David vs. Goliath

Going into the Games, the Soviet Union had won four straight Olympic gold medals. Team USA’s best finish over that stretch was fifth in 1976 and also in 1964, when Brooks was a member of the team.

And now the Soviets were bringing a veteran team while the U.S. fielded an all-star collegiate team composed solely of Olympic rookies. Many were from Minnesota, where Brooks coached before taking on the Olympic assignment, and they were bitter rivals with players from schools such as Wisconsin, Boston University and Bowling Green.

Eruzione said Brooks came up with the idea of “us against him.”

“He thought it would be best suited if he was the bad guy, if everybody hated him, and that bonded our team together,” Eruzione said, but he hastened to point out, “There were a lot of times we didn’t like Herb, but there was never once a time we didn’t respect him.”

The strategy worked with Brooks as “bad cop” and assistant Craig Patrick as “good cop.”

Brooks made sure the players were in top-notch condition and also stipulated that the team play dozens of exhibition games starting in September 1979 to get ready.

“Frankly, I don’t think anybody really knew after the 61 exhibitions how good they were,” said Mike Moran, then the director of communications for the United States Olympic Committee.

“The consensus was it was going to be a good team. They had (Brooks’) style down. They certainly had his conditioning down.”

However, a week before the Games, Team USA met the Soviet Union in Madison Square Garden and lost by a dispiriting score of 10-3.

“I think our players were absolutely cowed by the Soviets,” Moran said. “It wasn’t as weird as the Angola basketball players going over to get the Dream Team’s autographs in Barcelona, but they kept staring at the Soviets out of the corner of their eye. I can’t help thinking Brooks was pleased with the outcome.

“I think it fed into his grand design.”

 

Building Momentum

In Lake Placid, Team USA roared through the round robin in its division.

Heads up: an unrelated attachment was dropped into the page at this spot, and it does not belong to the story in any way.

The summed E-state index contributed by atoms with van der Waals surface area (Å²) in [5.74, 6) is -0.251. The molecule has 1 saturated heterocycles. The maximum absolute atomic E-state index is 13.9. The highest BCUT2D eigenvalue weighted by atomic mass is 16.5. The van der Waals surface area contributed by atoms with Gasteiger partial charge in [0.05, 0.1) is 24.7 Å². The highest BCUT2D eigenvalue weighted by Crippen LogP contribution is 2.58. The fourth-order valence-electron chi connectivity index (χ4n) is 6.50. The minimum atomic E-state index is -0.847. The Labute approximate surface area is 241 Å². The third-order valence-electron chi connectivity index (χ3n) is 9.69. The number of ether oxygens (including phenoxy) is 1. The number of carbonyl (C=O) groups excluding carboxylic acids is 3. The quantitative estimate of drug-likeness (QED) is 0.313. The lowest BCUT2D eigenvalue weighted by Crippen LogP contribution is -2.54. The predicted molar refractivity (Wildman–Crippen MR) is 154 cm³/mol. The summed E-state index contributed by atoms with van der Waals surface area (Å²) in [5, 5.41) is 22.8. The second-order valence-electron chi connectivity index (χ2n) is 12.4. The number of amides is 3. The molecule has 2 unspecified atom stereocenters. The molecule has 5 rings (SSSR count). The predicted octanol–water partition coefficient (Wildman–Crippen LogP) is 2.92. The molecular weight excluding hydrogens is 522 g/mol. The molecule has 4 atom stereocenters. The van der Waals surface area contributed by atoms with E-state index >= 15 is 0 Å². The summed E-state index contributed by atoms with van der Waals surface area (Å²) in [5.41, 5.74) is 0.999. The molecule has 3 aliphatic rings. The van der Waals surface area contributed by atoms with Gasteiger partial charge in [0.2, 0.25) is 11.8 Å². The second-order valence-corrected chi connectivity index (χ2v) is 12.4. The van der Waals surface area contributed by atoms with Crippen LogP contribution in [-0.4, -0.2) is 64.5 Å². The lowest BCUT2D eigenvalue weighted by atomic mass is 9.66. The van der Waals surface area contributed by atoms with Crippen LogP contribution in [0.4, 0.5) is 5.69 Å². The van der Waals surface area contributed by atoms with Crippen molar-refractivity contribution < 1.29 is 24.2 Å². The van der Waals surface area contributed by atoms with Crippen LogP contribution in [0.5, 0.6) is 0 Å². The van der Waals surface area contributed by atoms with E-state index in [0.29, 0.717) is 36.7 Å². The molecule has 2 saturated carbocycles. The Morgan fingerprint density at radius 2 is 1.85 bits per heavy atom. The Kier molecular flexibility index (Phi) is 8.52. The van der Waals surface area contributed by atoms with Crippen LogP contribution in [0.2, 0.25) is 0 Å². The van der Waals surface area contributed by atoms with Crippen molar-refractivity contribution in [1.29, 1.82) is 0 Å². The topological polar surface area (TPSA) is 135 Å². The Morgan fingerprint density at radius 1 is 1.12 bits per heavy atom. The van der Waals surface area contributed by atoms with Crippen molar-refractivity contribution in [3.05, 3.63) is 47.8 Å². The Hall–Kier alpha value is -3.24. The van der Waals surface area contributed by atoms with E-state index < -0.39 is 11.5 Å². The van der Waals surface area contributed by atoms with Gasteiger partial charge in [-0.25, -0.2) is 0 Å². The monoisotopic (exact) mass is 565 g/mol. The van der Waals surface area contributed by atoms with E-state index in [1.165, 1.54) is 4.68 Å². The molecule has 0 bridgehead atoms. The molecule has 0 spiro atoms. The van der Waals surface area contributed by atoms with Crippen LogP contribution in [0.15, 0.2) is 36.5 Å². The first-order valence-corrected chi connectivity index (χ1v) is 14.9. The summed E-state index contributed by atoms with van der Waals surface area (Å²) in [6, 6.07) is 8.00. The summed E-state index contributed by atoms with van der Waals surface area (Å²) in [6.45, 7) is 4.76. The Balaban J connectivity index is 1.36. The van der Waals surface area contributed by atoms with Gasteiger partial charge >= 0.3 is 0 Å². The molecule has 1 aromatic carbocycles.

Bill Baker scored to tie Sweden 2-2 in the opener, a goal that Eruzione said was “huge,” its significance “lost in the shuffle.” Team USA then defeated Czechoslovakia 7-3, Norway 5-1, Romania 7-2 and West Germany 4-2 (after trailing 2-0) to place second in the group behind Sweden.

When ABC realized that the United States would meet the Soviet Union, the top team in the other division, at 5 p.m. in the final round, the network tried in vain to switch the game to 8 p.m.

ABC offered money to the Russian hockey federation, Michaels said. “We were willing to pony up, but maybe they wanted more and at a certain point ABC finally had to stop.”

The decision was made to show the game on tape delay at 8 p.m. since a live game at 5 p.m. would not draw as many viewers.

However, with no internet or social media, Michaels said “you could truly keep a lot of people in the dark as to what the result was.”

And many people still insist they watched it live.

“Remember the U.S. is trailing three separate times, 1-0, 2-1, 3-2,” Michaels said. “As it turns out, the U.S. had been out-shot 39-16, so the Soviets really dominated so much of the game, and there was never a moment where I really felt, ‘Hey, the U.S. could win this game.’”

Caligiore said he didn’t think that crossed the Soviets’ minds either. “You could tell the Soviets weren’t really taking this team seriously,” he said. “They had a 2-1 lead late in the first period and as the clock is expiring, the Soviets all were skating toward the players bench leading to the locker room. And Mark Johnson skated past them in the opposite direction and picked up the puck and scored with a second to go to tie the game.”

 

Jim Craig slides to save a goal against the USSR at the Olympic Winter Games Lake Placid 1980 on Feb. 22, 1980 in Lake Placid, N.Y. 

 

“Play Your Game”

Vladislav Tretiak, considered the greatest goalie in the world, did not start the second period, replaced by Vladimir Myshkin, also a venerable goaltender who was in the net when the Soviets beat the NHL All-Stars 6-0.

“It didn’t matter to us,” Eruzione said. “We were never concerned about what other teams were doing. If you ever watch the games, you’ll hear Herb say constantly, ‘Play your game. Play your game.’ In the Soviet game and the Finland game, he said it a thousand times.”

Despite penalties in the second period, Team USA trailed by only a goal. Johnson tied it at 3-3, and then Eruzione scored to take the lead.

“With exactly 10 minutes to go, ‘Whoa, holy mackerel, is this possible?’” Michaels said. “And then at that point the crowd is just going out of its mind.”

Caligiore said the Soviets were “completely unprepared” for the situation.

“At the end of the third period, when they’re trailing 4-3, they did not even pull the goalie,” he said. “They had no idea that this was going to happen.”

Moran rushed to the local high school, which housed the media center, to get ready for the press conference. Although he knew Brooks had not been allowing the players to give interviews during the tournament, he wasn’t expecting the blackout to continue.